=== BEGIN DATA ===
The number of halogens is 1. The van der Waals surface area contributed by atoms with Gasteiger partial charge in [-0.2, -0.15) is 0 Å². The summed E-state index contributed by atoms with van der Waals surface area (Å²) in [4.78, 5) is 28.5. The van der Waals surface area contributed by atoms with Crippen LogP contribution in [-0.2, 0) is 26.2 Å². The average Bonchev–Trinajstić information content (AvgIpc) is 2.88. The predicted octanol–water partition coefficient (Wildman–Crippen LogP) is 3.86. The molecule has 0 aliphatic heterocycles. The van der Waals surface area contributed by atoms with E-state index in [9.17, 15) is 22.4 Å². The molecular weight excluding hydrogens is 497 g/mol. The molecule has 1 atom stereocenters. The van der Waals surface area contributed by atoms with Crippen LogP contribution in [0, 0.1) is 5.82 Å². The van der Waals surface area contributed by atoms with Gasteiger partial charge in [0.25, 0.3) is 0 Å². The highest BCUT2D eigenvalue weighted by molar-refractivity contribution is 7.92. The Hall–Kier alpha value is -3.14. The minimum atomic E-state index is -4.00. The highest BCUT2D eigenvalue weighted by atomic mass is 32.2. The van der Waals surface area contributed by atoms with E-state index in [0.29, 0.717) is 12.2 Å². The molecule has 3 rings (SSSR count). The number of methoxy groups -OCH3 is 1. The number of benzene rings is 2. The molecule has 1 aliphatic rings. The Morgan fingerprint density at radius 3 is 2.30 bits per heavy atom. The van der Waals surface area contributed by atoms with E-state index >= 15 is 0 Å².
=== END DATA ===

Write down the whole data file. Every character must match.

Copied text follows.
The number of halogens is 1. The van der Waals surface area contributed by atoms with Gasteiger partial charge in [-0.2, -0.15) is 0 Å². The summed E-state index contributed by atoms with van der Waals surface area (Å²) in [4.78, 5) is 28.5. The van der Waals surface area contributed by atoms with Crippen LogP contribution in [-0.2, 0) is 26.2 Å². The average Bonchev–Trinajstić information content (AvgIpc) is 2.88. The predicted octanol–water partition coefficient (Wildman–Crippen LogP) is 3.86. The molecule has 0 aliphatic heterocycles. The van der Waals surface area contributed by atoms with E-state index in [9.17, 15) is 22.4 Å². The molecular weight excluding hydrogens is 497 g/mol. The molecule has 1 atom stereocenters. The van der Waals surface area contributed by atoms with Crippen LogP contribution in [0, 0.1) is 5.82 Å². The van der Waals surface area contributed by atoms with Gasteiger partial charge in [0.25, 0.3) is 0 Å². The highest BCUT2D eigenvalue weighted by molar-refractivity contribution is 7.92. The Hall–Kier alpha value is -3.14. The minimum atomic E-state index is -4.00. The highest BCUT2D eigenvalue weighted by atomic mass is 32.2. The van der Waals surface area contributed by atoms with E-state index in [0.29, 0.717) is 12.2 Å². The molecule has 3 rings (SSSR count). The number of methoxy groups -OCH3 is 1. The number of benzene rings is 2. The molecule has 1 aliphatic rings. The Morgan fingerprint density at radius 3 is 2.30 bits per heavy atom. The van der Waals surface area contributed by atoms with E-state index >= 15 is 0 Å².